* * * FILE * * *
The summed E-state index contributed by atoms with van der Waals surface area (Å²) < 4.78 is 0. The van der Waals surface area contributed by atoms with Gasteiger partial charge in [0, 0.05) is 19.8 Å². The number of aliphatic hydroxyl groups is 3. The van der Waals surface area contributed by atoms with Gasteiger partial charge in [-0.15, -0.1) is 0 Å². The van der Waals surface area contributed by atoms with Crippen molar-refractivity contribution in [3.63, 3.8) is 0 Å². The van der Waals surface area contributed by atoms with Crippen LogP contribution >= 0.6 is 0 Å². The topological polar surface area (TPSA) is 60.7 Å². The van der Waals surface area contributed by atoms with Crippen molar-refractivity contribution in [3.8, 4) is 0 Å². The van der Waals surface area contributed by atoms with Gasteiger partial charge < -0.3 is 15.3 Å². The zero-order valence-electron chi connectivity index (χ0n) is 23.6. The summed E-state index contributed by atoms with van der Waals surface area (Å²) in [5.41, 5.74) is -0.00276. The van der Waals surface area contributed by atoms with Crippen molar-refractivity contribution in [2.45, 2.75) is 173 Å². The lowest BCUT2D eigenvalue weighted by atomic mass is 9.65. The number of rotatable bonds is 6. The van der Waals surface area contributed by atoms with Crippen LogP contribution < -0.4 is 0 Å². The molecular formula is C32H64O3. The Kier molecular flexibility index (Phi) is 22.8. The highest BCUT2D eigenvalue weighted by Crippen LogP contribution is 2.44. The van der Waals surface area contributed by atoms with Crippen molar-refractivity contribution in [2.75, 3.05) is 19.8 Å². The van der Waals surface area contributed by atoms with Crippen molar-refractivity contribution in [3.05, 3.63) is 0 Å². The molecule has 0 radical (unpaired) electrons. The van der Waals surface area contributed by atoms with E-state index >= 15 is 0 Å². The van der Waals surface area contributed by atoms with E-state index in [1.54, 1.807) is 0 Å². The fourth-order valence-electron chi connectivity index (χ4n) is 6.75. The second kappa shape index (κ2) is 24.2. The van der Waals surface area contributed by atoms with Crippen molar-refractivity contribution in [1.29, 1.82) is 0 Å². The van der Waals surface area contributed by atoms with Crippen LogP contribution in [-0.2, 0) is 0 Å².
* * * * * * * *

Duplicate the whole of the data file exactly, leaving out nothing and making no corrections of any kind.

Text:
The summed E-state index contributed by atoms with van der Waals surface area (Å²) < 4.78 is 0. The van der Waals surface area contributed by atoms with Gasteiger partial charge in [0, 0.05) is 19.8 Å². The number of aliphatic hydroxyl groups is 3. The van der Waals surface area contributed by atoms with Gasteiger partial charge in [-0.15, -0.1) is 0 Å². The van der Waals surface area contributed by atoms with Crippen molar-refractivity contribution in [3.63, 3.8) is 0 Å². The van der Waals surface area contributed by atoms with Crippen LogP contribution >= 0.6 is 0 Å². The topological polar surface area (TPSA) is 60.7 Å². The van der Waals surface area contributed by atoms with Crippen molar-refractivity contribution in [3.8, 4) is 0 Å². The van der Waals surface area contributed by atoms with Gasteiger partial charge < -0.3 is 15.3 Å². The zero-order valence-electron chi connectivity index (χ0n) is 23.6. The summed E-state index contributed by atoms with van der Waals surface area (Å²) in [5.41, 5.74) is -0.00276. The van der Waals surface area contributed by atoms with Crippen molar-refractivity contribution in [2.45, 2.75) is 173 Å². The lowest BCUT2D eigenvalue weighted by atomic mass is 9.65. The number of rotatable bonds is 6. The van der Waals surface area contributed by atoms with Crippen LogP contribution < -0.4 is 0 Å². The molecular formula is C32H64O3. The Kier molecular flexibility index (Phi) is 22.8. The highest BCUT2D eigenvalue weighted by Crippen LogP contribution is 2.44. The van der Waals surface area contributed by atoms with Crippen molar-refractivity contribution in [2.75, 3.05) is 19.8 Å². The van der Waals surface area contributed by atoms with Crippen molar-refractivity contribution in [3.05, 3.63) is 0 Å². The molecule has 0 radical (unpaired) electrons. The van der Waals surface area contributed by atoms with E-state index >= 15 is 0 Å². The van der Waals surface area contributed by atoms with E-state index in [1.54, 1.807) is 0 Å². The fourth-order valence-electron chi connectivity index (χ4n) is 6.75. The second kappa shape index (κ2) is 24.2. The van der Waals surface area contributed by atoms with Crippen molar-refractivity contribution in [1.29, 1.82) is 0 Å². The van der Waals surface area contributed by atoms with Crippen LogP contribution in [-0.2, 0) is 0 Å².